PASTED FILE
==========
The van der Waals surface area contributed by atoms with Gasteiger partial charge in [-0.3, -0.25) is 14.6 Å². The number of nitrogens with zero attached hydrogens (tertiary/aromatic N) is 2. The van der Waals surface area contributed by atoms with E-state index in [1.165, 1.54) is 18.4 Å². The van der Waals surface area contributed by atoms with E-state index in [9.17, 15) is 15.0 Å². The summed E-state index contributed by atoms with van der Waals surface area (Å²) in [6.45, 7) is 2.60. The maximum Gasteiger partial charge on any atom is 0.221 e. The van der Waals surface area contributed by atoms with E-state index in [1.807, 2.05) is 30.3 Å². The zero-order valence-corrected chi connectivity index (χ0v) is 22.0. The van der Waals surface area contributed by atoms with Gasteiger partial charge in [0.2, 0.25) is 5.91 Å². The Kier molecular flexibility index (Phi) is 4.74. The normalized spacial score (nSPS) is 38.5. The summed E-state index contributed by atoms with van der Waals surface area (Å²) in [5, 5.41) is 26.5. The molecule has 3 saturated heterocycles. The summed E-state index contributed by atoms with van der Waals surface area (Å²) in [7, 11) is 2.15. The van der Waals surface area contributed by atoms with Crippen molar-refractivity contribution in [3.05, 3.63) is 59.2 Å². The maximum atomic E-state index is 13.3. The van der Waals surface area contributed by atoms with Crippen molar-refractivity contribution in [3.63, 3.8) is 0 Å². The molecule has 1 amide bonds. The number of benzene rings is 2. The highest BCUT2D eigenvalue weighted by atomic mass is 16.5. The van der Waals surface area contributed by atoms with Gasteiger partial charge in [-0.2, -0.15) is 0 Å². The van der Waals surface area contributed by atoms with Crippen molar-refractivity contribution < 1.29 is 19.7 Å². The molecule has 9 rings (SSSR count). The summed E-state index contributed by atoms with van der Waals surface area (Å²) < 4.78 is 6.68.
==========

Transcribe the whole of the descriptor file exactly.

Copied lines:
The van der Waals surface area contributed by atoms with Gasteiger partial charge in [-0.3, -0.25) is 14.6 Å². The number of nitrogens with zero attached hydrogens (tertiary/aromatic N) is 2. The van der Waals surface area contributed by atoms with E-state index in [1.165, 1.54) is 18.4 Å². The van der Waals surface area contributed by atoms with E-state index in [9.17, 15) is 15.0 Å². The summed E-state index contributed by atoms with van der Waals surface area (Å²) in [6.45, 7) is 2.60. The maximum Gasteiger partial charge on any atom is 0.221 e. The van der Waals surface area contributed by atoms with E-state index in [1.807, 2.05) is 30.3 Å². The zero-order valence-corrected chi connectivity index (χ0v) is 22.0. The van der Waals surface area contributed by atoms with Gasteiger partial charge in [0.2, 0.25) is 5.91 Å². The Kier molecular flexibility index (Phi) is 4.74. The normalized spacial score (nSPS) is 38.5. The summed E-state index contributed by atoms with van der Waals surface area (Å²) in [5, 5.41) is 26.5. The molecule has 3 saturated heterocycles. The summed E-state index contributed by atoms with van der Waals surface area (Å²) in [7, 11) is 2.15. The van der Waals surface area contributed by atoms with Crippen molar-refractivity contribution in [3.05, 3.63) is 59.2 Å². The maximum atomic E-state index is 13.3. The van der Waals surface area contributed by atoms with Crippen molar-refractivity contribution in [3.63, 3.8) is 0 Å². The molecule has 1 amide bonds. The number of benzene rings is 2. The highest BCUT2D eigenvalue weighted by atomic mass is 16.5. The van der Waals surface area contributed by atoms with Gasteiger partial charge in [-0.2, -0.15) is 0 Å². The van der Waals surface area contributed by atoms with Crippen molar-refractivity contribution < 1.29 is 19.7 Å². The molecule has 9 rings (SSSR count). The summed E-state index contributed by atoms with van der Waals surface area (Å²) < 4.78 is 6.68.